Greg Orman, who ran a strong independent campaign for U.S. Senate from Kansas last year, has this comprehensive essay on how state ballot access laws, federal campaign finance laws, and the restrictive policy of the Commission on Presidential Debates, all handicap candidates for president and other important office if they choose to run outside the two major parties.
Change the Rule has put this full-page ad in the Wall Street Journal, advocating that the Commisison on Presidential Debates ease access to the general election presidential debates. Thanks to IndependentPoliticalReport for the link.
A three-judge U.S. District Court in Alabama has set a deadline for briefs in the lawsuit challenging the boundaries of 28 State House districts and 8 State Senate districts. All the briefs are to be in by August 7, 2015. Then, the judges will decide whether further oral argument is needed. This is the case in which the U.S. Supreme Court decided earlier this year that Alabama’s legislative redistricting plan may violate the 14th amendment. The Supreme Court had sent the case back to the U.S. District Court. The plaintiffs, the Alabama Legislative Black Caucus and the Alabama Democratic Conference, argue that the redistricting plan diminishes African-American voting strength by packing too many African-American voters into a minority of districts, so that the number of districts influenced by such voters is too limited.
If the 3-judge district court strikes down the plan, there would likely be special legislative elections in 2016. Normally Alabama wouldn’t have any legislative elections in a presidential election year, because all seats have 4-year terms and are up in mid-term years.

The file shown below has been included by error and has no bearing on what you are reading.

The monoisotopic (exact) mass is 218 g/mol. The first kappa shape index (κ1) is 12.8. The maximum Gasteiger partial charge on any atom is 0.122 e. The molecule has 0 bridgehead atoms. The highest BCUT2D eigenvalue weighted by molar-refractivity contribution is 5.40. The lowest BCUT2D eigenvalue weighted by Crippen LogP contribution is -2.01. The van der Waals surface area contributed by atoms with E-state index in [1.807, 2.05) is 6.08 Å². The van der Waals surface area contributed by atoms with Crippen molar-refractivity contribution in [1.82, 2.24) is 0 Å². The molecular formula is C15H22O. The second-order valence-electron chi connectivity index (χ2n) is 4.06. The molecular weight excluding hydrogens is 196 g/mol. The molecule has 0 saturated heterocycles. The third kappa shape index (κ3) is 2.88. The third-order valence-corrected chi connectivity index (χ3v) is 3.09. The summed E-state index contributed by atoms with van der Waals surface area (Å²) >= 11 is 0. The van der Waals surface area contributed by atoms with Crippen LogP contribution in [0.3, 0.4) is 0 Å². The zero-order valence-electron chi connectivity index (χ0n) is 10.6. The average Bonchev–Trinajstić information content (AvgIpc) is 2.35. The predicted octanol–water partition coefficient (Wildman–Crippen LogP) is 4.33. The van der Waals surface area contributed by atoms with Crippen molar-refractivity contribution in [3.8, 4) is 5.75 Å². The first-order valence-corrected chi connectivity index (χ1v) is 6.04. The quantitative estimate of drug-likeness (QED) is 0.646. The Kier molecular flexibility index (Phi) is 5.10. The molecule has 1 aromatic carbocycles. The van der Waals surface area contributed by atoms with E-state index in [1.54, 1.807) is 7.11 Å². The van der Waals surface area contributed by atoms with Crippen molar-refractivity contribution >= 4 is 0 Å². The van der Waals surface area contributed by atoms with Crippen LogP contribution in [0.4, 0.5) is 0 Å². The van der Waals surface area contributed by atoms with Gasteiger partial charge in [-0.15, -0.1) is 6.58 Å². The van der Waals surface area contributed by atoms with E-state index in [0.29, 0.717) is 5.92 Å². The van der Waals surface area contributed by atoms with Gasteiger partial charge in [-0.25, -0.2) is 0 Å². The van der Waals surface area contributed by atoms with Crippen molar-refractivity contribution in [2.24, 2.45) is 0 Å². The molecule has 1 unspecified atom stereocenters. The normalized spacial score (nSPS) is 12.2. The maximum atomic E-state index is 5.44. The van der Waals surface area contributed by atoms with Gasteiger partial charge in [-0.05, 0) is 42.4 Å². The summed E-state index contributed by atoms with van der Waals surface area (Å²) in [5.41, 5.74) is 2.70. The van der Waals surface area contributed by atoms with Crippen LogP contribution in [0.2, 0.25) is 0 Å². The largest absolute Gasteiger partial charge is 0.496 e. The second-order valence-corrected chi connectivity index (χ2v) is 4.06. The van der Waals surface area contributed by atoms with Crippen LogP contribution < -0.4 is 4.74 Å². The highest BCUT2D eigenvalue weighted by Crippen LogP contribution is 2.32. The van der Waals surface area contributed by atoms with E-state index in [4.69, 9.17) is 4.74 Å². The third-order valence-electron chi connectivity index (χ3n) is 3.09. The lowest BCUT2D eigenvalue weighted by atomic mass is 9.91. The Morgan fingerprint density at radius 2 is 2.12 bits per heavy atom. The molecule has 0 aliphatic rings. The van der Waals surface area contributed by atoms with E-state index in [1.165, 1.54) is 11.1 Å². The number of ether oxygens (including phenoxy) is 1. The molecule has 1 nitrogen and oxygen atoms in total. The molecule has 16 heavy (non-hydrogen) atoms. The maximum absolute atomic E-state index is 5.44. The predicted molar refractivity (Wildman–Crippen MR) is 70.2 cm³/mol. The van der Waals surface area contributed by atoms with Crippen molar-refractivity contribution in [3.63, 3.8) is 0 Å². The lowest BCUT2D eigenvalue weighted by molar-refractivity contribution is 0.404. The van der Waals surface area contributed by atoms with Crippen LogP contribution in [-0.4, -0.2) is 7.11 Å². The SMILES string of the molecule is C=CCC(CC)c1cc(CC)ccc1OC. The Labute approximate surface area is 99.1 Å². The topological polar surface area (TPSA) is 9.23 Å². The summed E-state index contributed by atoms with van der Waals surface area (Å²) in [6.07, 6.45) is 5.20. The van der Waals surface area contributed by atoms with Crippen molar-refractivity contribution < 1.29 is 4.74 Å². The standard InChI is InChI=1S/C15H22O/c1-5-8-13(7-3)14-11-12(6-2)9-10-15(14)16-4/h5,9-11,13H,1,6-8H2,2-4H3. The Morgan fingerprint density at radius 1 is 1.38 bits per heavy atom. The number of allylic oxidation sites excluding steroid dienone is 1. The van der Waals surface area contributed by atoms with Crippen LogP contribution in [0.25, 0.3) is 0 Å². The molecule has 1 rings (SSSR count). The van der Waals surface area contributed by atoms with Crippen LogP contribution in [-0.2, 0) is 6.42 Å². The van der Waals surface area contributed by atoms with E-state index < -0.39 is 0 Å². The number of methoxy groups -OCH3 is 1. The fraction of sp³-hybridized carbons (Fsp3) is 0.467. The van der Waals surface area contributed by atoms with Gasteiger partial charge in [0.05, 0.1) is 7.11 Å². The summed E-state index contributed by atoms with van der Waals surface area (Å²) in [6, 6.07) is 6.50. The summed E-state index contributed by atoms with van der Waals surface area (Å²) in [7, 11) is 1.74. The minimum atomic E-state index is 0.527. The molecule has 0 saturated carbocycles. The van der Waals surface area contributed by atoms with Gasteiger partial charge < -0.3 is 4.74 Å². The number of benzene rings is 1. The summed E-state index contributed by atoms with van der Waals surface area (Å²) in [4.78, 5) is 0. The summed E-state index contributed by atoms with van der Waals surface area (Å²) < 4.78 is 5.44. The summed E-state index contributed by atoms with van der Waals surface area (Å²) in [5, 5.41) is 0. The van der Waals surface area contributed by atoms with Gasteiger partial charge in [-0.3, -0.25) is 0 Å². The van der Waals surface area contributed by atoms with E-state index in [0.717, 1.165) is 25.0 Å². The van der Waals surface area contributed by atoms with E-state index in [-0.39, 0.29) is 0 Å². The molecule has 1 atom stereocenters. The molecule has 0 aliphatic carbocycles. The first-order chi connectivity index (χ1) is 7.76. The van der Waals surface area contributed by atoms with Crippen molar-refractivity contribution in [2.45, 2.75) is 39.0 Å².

On May 20, U.S. District Court Judge Cindy Jorgenson upheld Tucson’s hybrid system of elections for city council. Members of each qualified party nominate a candidate for city council, in primaries conducted separately in each of the six wards. Then, in the general election, all the nominees from a particular ward run against each other citywide. The decision is 13 pages and says that the system does not discriminate for or against any voter. Public Integrity Alliance v City of Tucson, 4:15cv-138.
On May 19, California held a special election to fill the vacant State Senate seat, 7th district, in Contra Costa County. Steve Glazer, an anti-union Democrat, was elected. Stories about his election victory in the Los Angeles Times, the San Francisco Chronicle, and the San Jose Mercury News, all said that the top-two system was responsible for Glazer’s win.
In reality, all California special elections 1967-2010 used a blanket primary. All candidates ran on a single primary ballot and all voters used that ballot. If someone got 50% that person was elected. Otherwise there was a runoff, with the top vote-getter from each party, plus any independent candidates. In the first round in this 7th district race, Glazer received 38,411 votes. The 2nd highest Democrat only received 28,389 votes. No one got 50% and there was one Republican on the ballot.
Under the old system, Glazer would have been in a runoff with the only Republican. He would have been the Democratic nominee because he got more votes than any other Democrat. He would easily have defeated the only Republican in the runoff, since she had no campaign, and even endorsed Glazer.
Nothwithstanding these facts, the Los Angeles Times wrote, “Had Glazer been playing under the old rules – in which each party selects its nominees for the general election – he wouldn’t have been in the runoff at all.” The election returns from the March first round disprove that. The reporter who wrote the story e-mailed me to say that the paper would not run a correction, because if a strong Republican had entered the election, then Glazer might not have done so well in the first round. However, the fact that a strong Republican didn’t enter the race has nothing to do with the new election system. No strong Republican entered the race because Republican Party officials discouraged them and supported Glazer. They would have acted the same way under the old system.
The Nelson Star, a daily newspaper in British Columbia, has this op-ed advocating proportional representation for Canada. The author is Danette Moule of Fairvote Canada.